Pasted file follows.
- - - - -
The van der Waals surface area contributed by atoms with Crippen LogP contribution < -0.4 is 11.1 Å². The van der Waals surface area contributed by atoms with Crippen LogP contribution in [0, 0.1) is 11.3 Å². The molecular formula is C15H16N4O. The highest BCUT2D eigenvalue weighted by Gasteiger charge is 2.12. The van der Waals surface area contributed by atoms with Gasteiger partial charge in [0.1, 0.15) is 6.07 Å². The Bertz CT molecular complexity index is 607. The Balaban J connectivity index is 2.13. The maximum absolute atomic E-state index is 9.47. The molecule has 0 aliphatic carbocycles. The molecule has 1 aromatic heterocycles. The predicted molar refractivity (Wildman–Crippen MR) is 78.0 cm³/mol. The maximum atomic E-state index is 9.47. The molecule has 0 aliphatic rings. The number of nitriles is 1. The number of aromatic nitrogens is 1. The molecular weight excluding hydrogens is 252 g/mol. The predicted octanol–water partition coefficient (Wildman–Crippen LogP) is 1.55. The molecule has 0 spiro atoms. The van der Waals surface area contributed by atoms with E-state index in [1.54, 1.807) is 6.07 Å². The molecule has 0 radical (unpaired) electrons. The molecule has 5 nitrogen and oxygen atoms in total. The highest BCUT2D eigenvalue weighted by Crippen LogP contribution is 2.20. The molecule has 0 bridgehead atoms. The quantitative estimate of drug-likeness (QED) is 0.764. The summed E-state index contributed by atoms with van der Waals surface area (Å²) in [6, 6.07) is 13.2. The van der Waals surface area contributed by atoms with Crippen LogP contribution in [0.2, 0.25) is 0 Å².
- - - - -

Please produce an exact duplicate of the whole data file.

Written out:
The van der Waals surface area contributed by atoms with Crippen LogP contribution < -0.4 is 11.1 Å². The van der Waals surface area contributed by atoms with Crippen LogP contribution in [0, 0.1) is 11.3 Å². The molecular formula is C15H16N4O. The highest BCUT2D eigenvalue weighted by Gasteiger charge is 2.12. The van der Waals surface area contributed by atoms with Gasteiger partial charge in [0.1, 0.15) is 6.07 Å². The Bertz CT molecular complexity index is 607. The Balaban J connectivity index is 2.13. The maximum absolute atomic E-state index is 9.47. The molecule has 0 aliphatic carbocycles. The molecule has 1 aromatic heterocycles. The predicted molar refractivity (Wildman–Crippen MR) is 78.0 cm³/mol. The maximum atomic E-state index is 9.47. The molecule has 0 aliphatic rings. The number of nitriles is 1. The number of aromatic nitrogens is 1. The molecular weight excluding hydrogens is 252 g/mol. The predicted octanol–water partition coefficient (Wildman–Crippen LogP) is 1.55. The molecule has 0 spiro atoms. The van der Waals surface area contributed by atoms with E-state index in [1.54, 1.807) is 6.07 Å². The molecule has 0 radical (unpaired) electrons. The molecule has 5 nitrogen and oxygen atoms in total. The highest BCUT2D eigenvalue weighted by Crippen LogP contribution is 2.20. The molecule has 0 bridgehead atoms. The quantitative estimate of drug-likeness (QED) is 0.764. The summed E-state index contributed by atoms with van der Waals surface area (Å²) in [6, 6.07) is 13.2. The van der Waals surface area contributed by atoms with Crippen LogP contribution in [0.2, 0.25) is 0 Å².